The 6 Grounds for Divorce in Virginia: What Things You Need to Know

Virginia grounds for divorce

There are 4 fault grounds for divorce in Virginia: adultery, cruelty or willful desertion, felony conviction, and abandonment. To qualify for a no-fault divorce, a couple must be living separately from each other for a minimum of six months and have a separation agreement. For couples with a child, the minimum period is twelve months instead of six.

Let’s check the different grounds for divorce in Virginia to understand which marriage termination option is suitable for your case.

Virginia No-Fault Divorce

In Virginia, couples can file for a no-fault divorce, meaning they do not need to prove any specific wrongdoing by either spouse that resulted in marriage termination.

No-fault divorce in Virginia is possible when spouses agree that the marital relationship is irretrievably broken and there is no possibility of reconciliation. To initiate a no-fault divorce process, a couple must meet certain requirements as specified in the Virginia divorce statutes.

1. Separation for Six Months

The separation for a minimum of six months is one of the requirements for spouses to file based on no-fault grounds for divorce in Virginia. If a couple has been living apart and meets other legal conditions, like being a resident of a particular county, they can get an uncontested divorce.

During the separation period, a couple can assess their relationship, determine if they truly want to end their marriage, and prepare a marital settlement agreement and other documents necessary for the divorce process.

A couple must reside separately, demonstrating a clear intent to end their marital relationship. It is important to note that entering into a new relationship can be considered adultery, which may impede the possibility of obtaining a no-fault divorce.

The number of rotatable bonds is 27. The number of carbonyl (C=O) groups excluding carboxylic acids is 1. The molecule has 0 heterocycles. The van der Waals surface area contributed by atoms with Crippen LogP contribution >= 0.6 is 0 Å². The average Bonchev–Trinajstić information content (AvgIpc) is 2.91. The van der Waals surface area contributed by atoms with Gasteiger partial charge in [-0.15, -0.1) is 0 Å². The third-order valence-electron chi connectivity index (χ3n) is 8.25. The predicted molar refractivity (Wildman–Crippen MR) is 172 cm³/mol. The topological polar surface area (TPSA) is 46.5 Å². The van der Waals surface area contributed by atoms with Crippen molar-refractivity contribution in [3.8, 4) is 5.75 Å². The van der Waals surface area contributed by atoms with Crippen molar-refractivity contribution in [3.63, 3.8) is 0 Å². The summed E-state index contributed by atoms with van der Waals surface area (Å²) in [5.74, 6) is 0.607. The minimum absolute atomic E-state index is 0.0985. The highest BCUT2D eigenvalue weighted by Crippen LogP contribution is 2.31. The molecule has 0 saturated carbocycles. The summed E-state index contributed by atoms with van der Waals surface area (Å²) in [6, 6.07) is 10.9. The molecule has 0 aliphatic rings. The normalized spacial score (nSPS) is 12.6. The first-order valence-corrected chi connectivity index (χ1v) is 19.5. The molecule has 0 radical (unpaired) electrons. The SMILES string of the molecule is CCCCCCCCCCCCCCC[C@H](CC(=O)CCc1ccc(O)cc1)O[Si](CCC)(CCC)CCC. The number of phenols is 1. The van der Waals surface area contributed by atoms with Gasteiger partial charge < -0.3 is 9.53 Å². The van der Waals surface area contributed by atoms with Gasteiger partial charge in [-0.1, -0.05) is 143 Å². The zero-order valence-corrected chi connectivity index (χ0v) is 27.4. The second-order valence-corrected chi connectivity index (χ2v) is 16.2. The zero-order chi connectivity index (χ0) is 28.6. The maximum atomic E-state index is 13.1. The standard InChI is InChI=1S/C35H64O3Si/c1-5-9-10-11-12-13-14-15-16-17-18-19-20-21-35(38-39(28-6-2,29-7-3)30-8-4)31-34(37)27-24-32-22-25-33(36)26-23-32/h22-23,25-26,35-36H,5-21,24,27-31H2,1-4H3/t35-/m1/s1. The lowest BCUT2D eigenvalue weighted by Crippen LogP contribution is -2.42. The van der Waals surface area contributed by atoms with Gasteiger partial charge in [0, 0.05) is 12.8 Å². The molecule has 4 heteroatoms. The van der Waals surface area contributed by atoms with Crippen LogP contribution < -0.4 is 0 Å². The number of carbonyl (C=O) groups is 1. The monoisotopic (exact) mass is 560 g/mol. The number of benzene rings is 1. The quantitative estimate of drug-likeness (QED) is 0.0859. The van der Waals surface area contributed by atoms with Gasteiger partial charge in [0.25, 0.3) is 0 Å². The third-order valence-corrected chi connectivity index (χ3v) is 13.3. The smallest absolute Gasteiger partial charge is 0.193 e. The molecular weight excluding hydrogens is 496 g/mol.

2. Separation for One Year

If a couple has minor children together or does not have a separation agreement, they must live separately for one year to qualify for a no-fault divorce in Virginia. Being legally separated means living apart and maintaining financial independence.

The prolonged separation allows spouses enough time to address matters related to child custody, visitation, and support.

Fault Divorce in Virginia

While Virginia allows for no-fault divorces, there are also fault grounds for divorce. When filing for marriage termination based on a fault ground, one spouse has to provide evidence that the other party was involved in specific misconduct that contributed to the marriage’s breakdown. The list of fault grounds is specified below.

1. Adultery

Adultery, or voluntary sexual relationship of a spouse with a person who is not their spouse, is one of the fault reasons for divorce in Virginia. To start a divorce based on this ground, one spouse must provide clear evidence of the other spouse’s extramarital affairs to support their claims. This evidence can include photographs, messages, witness testimonies, or any other relevant documentation.

2. Cruelty